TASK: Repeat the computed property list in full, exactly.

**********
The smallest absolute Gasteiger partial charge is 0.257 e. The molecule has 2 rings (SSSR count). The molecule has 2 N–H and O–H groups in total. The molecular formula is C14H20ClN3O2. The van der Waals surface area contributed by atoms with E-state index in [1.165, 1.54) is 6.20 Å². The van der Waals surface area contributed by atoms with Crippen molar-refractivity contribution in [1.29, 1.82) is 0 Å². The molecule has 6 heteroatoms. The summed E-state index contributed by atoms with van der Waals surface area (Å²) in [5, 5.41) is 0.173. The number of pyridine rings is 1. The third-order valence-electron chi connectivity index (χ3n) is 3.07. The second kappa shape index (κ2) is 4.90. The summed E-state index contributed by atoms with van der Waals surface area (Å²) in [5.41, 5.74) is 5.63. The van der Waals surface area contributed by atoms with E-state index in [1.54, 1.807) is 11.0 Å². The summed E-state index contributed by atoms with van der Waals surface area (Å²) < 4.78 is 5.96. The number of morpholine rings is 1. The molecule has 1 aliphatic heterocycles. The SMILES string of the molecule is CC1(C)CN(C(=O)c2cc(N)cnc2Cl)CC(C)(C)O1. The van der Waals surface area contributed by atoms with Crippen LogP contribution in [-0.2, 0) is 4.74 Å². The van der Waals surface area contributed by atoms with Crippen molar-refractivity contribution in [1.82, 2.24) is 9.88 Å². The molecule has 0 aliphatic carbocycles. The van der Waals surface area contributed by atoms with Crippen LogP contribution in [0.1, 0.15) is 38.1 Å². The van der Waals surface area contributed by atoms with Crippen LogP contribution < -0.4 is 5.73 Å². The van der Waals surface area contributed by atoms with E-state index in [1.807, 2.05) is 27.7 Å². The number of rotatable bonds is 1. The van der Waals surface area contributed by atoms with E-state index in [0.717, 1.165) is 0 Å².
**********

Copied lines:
The smallest absolute Gasteiger partial charge is 0.257 e. The molecule has 2 rings (SSSR count). The molecule has 2 N–H and O–H groups in total. The molecular formula is C14H20ClN3O2. The van der Waals surface area contributed by atoms with E-state index in [1.165, 1.54) is 6.20 Å². The van der Waals surface area contributed by atoms with Crippen molar-refractivity contribution in [1.29, 1.82) is 0 Å². The molecule has 6 heteroatoms. The summed E-state index contributed by atoms with van der Waals surface area (Å²) in [5, 5.41) is 0.173. The number of pyridine rings is 1. The third-order valence-electron chi connectivity index (χ3n) is 3.07. The second kappa shape index (κ2) is 4.90. The summed E-state index contributed by atoms with van der Waals surface area (Å²) in [5.41, 5.74) is 5.63. The van der Waals surface area contributed by atoms with E-state index in [1.54, 1.807) is 11.0 Å². The summed E-state index contributed by atoms with van der Waals surface area (Å²) < 4.78 is 5.96. The number of morpholine rings is 1. The molecule has 1 aliphatic heterocycles. The SMILES string of the molecule is CC1(C)CN(C(=O)c2cc(N)cnc2Cl)CC(C)(C)O1. The van der Waals surface area contributed by atoms with Crippen LogP contribution in [-0.2, 0) is 4.74 Å². The van der Waals surface area contributed by atoms with Crippen molar-refractivity contribution in [1.82, 2.24) is 9.88 Å². The molecule has 0 aliphatic carbocycles. The van der Waals surface area contributed by atoms with Crippen LogP contribution in [0.1, 0.15) is 38.1 Å². The van der Waals surface area contributed by atoms with Crippen LogP contribution < -0.4 is 5.73 Å². The van der Waals surface area contributed by atoms with E-state index in [1.807, 2.05) is 27.7 Å². The number of rotatable bonds is 1. The van der Waals surface area contributed by atoms with E-state index in [0.717, 1.165) is 0 Å².